14 July 2006
3 new cities on the 2006 UNESCO List
Québec City, Canada, 13 July 2006. Gathered in Vilnius, Lithuania, the World Heritage Committee inscribed 3 new cities on the UNESCO List, which have within their boundaries listed Word Heritage Sites. "It is a great honour as well as a great privilege to welcome new members in the large family of World Heritage Cities; each and everyone of those cities and towns bear such an exceptional value that its preservation is now a matter of concern to the whole world; they are treasures that enrich our collective memory and new places for everyone to visit and discover" said Denis Ricard, the Secretary general of the Organization.
The new members are:
Genoa: Le Strade Nuove and the system of the Palazzi dei Rolli (Italy). The Strade Nuove and the system of the Palazzi dei Rolli, in Genoa’s historic centre (late 16th and early 17th centuries) represent the first example in Europe of an urban development project with a unitary framework, where the plans were specially parcelled out by a public authority and a particular system of ‘public lodging’, based on legislation. The Rolli palaces were residences built by the wealthiest and most powerful aristocratic families of the Republic of Genoa at the height of its financial and seafaring power. The site includes an ensemble of Renaissance and Baroque palaces along the so-called ‘new streets’ (Strade Nuove). The grand residence palaces erected on the Strada Nuova (now Via Garibaldi) in the late 16th century, formed the quarter of the nobility, who under the constitution of 1528, had assumed the government of the Republic. Palaces are generally three or four stories high and feature spectacular open staircases, courtyards, and loggias overlooking gardens, positioned at different levels in a relatively tight space. The influence of this urban design model is evidenced by Italian and European literature over the following decades. The palazzi offer an extraordinary variety of different solutions, achieving universal value in adapting to the particular characteristics of the site and to the requirements of a specific social and economic organization. They also offer an original example of a network of public hospitality houses for visits of state, as decreed by the Senate in 1576. The owners of these palazzi were obliged to host state visits, thus contributing to the dissemination of knowledge of an architectural model and a residential culture which attracted famous artists and travellers, and of which a significant example is a collection of drawings by Pieter Paul Rubens.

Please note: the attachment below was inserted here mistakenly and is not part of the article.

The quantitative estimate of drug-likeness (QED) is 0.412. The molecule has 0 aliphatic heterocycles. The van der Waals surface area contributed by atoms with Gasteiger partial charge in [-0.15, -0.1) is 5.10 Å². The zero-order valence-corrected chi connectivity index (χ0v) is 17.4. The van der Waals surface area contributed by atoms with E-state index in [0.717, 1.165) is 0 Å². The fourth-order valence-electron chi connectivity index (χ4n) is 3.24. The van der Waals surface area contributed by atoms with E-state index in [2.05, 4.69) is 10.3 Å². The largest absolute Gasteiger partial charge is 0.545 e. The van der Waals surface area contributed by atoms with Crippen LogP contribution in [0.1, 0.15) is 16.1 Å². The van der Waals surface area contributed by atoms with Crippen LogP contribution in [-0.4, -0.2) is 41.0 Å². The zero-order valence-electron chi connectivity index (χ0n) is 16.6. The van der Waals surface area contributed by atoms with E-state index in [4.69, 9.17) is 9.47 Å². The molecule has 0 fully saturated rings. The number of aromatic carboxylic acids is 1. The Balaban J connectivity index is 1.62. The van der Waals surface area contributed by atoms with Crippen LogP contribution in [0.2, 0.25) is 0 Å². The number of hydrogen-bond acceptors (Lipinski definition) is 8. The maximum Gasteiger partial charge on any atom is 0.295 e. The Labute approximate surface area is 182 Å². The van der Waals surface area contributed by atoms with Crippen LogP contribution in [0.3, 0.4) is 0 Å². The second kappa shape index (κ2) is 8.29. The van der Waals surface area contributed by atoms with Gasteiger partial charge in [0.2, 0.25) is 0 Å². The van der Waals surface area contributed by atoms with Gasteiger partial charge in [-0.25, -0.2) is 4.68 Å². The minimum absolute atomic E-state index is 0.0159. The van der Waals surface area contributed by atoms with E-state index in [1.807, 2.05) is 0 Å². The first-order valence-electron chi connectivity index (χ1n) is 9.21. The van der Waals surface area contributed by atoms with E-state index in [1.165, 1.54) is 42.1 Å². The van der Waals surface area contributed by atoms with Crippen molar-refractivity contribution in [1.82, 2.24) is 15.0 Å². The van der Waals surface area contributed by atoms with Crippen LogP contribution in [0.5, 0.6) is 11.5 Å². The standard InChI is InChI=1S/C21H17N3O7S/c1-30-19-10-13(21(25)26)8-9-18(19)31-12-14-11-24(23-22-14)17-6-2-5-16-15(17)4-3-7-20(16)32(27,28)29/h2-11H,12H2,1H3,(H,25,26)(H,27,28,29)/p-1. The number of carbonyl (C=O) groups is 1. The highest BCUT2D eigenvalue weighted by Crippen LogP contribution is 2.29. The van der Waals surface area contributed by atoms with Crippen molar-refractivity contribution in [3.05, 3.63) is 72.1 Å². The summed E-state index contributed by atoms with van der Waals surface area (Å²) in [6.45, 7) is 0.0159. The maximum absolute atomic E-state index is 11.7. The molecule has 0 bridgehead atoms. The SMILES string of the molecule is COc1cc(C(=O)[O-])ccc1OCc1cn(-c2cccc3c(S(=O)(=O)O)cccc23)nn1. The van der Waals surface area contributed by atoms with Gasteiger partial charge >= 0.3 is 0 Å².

Harar Jugol (Ethiopia). The fortified historic town of Harar is located in the eastern part of the country on a plateau with deep gorges surrounded by deserts and savannah. The walls surrounding this sacred Muslim city were built between the 13th and 16th centuries. Harar Jugol, said to be the fourth holiest city of Islam, numbers 82 mosques, three of which date from the 10th century, and 102 shrines. The most common houses in Harar Jugol are traditional townhouses consisting of three rooms on the ground floor and service areas in the courtyard. Another type of house, called the Indian House, built by Indian merchants who came to Harar after 1887, is a simple rectangular two-storied building with a veranda overlooking either street or courtyard. A third type of building was born of the combination of elements from the other two. The Harari people are known for the quality of their handicrafts, including weaving, basket making and book-binding, but the houses with their exceptional interior design constitute the most spectacular part of Harar’s cultural heritage This architectural form is typical, specific and original, different from the domestic layout usually known in Muslim countries. It is also unique in Ethiopia. Harar was established in its present urban form in the 16th century as an Islamic town characterized by a maze of narrow alleyways and forbidding facades. From 1520 to 1568 it was the capital of the Harari Kingdom. From the late 16th century to the 19th century, Harar was noted as a centre of trade and Islamic learning. In the 17th century it became an independent emirate. It was then occupied by Egypt for ten years and became part of Ethiopia in 1887. The impact of African and Islamic traditions on the development of the town’s specific building types and urban layout make for the particular character and even uniqueness of Harar.
Old Town of Regensburg with Stadtamhof (Germany). Located on the Danube river in Bavaria, this medieval town contains many buildings of exceptional quality that testify to its history as a trading centre and to its influence on the region as of the 9th century. It has preserved a notable number of historic structures spanning some two millennia, including ancient Roman, Romanesque and Gothic buildings. Regensburg’s 11th – 13th -century architecture – including the market, City Hall and Cathedral, still defines the character of the town marked by tall buildings, dark, narrow lanes, and strong fortifications. The buildings include medieval Patrician houses and towers, a large number of churches and monastic ensembles as well as the Old Bridge, which dates from the 12th century. The town is also remarkable for the vestiges that testify to its rich institutional and religious history as one of the centres of the Holy Roman Empire that turned to Protestantism.